Investors were thrilled when Mexico elected the reform-minded Enrique Pena Nieto at the end of 2012. They have been less enamoured by the subsequent stagnation of the economy.
GDP growth has fallen from 4-5% over the three years to 2012 to just 1.1% last year.
The slowdown, which has continued into this year, is partly due to the initial impact of the reforms, and partly to other factors such as the tax on junk food and sugar-rich drinks.
These reforms cover wide swathes of the economy but particularly affect telecoms, financials and energy stocks. The slowdown has had a particularly severe impact on the stock market, given that domestic demand-related stocks account for an unusually high weight of around 70% of the market’s value.
Mexican stocks were broadly flat last year and have performed poorly so far this year. In spite of this the price-to-earnings (PE) multiple remains reasonably high, due partly to the index composition: in most countries, consumer names are priced more highly than cyclicals.
As the economy has slowed, earnings forecasts have been revised down. However, the market’s PE ratio has not fallen much. The estimated PE multiple for 2014 is 18 times, compared to 11 times for emerging markets as a whole.
One advantage Mexico has is its relationship with the US, which accounts for some 70% of its exports. While some emerging markets have been under pressure due to concerns about the impact of rising US rates, Mexico represents an emerging market that can benefit most from the continued recovery of the US economy. It is also one of the world’s least geared major economies, with government debt only 42% of GDP and private credit only 27%.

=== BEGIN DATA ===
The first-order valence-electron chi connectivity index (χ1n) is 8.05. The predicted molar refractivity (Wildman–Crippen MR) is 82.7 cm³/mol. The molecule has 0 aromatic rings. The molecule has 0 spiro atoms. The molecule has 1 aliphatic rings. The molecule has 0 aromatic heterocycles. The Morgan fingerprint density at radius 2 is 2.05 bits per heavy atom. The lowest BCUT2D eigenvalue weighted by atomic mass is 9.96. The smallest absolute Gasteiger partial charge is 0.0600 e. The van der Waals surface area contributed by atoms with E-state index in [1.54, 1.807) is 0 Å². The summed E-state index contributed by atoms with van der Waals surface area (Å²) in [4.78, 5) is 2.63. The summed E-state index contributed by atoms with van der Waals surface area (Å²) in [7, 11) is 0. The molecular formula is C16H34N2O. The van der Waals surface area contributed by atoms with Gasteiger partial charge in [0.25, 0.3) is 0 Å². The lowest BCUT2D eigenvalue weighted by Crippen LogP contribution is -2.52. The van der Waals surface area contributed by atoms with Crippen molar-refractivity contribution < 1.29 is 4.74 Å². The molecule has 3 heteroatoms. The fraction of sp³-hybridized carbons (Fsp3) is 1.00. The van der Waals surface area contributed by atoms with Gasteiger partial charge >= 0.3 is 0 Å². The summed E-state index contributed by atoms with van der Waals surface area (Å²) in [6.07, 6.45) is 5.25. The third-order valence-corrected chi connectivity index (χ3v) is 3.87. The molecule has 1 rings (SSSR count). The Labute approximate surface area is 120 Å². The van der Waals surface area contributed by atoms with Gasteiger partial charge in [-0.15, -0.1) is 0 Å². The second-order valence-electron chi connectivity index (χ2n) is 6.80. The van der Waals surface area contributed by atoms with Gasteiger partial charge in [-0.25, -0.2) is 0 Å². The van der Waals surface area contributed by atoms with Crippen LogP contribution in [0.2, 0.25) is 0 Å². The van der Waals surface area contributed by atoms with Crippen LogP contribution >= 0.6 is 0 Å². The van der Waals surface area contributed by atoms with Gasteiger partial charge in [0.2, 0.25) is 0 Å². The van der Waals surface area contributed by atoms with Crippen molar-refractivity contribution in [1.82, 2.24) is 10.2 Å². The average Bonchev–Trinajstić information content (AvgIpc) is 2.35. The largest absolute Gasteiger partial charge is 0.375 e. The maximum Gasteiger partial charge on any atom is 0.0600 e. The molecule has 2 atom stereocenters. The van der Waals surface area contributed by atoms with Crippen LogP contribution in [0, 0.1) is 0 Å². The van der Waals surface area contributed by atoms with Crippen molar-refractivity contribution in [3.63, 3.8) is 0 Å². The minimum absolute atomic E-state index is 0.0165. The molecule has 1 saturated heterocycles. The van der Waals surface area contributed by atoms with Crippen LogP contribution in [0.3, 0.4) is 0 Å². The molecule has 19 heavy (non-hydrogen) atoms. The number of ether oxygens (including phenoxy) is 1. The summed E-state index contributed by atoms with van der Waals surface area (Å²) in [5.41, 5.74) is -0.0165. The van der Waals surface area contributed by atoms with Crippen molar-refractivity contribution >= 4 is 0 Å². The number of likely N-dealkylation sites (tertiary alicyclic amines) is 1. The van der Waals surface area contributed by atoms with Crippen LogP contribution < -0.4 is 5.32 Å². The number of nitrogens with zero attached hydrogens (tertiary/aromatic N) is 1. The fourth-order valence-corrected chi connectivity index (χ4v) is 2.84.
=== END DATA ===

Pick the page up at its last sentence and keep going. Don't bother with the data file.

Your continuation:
The benefits of increased integration with the US can also be seen from the perspective of individual companies. One example is Alfa, a petrochemicals business. Its experience in shale oil and gas in Texas puts it in a strong position for when this industry opens up in Mexico. Likewise, Genomma Labs is a drugs and personal care products maker and distributor which has businesses in the US, partnering with the likes of Walmart and Walgreens. We like both Alfa and Genomma.
2014 is likely to be another year of sub-par economic growth. However, the coming three years will see the first benefits of reforms, which could boost growth to 4-5%, which compares favourably with many emerging markets.
Fiscal and educational reforms have already been implemented; the latter in the face of strong resistance from teachers’ unions, while competition rules have been overhauled. This year will see the passage of critical legislation concerning energy, telecoms and financial services.
Very low credit penetration presents a source of growth going forward as banks expand their balance sheets. With a boost to infrastructure spending from the recently-announced $590 billion 5-year programme, growth is likely to accelerate from the middle of this year. These reforms should benefit the market as a whole as they filter down through the economy.
Julian Mayo is co-CIO at Charlemagne Capital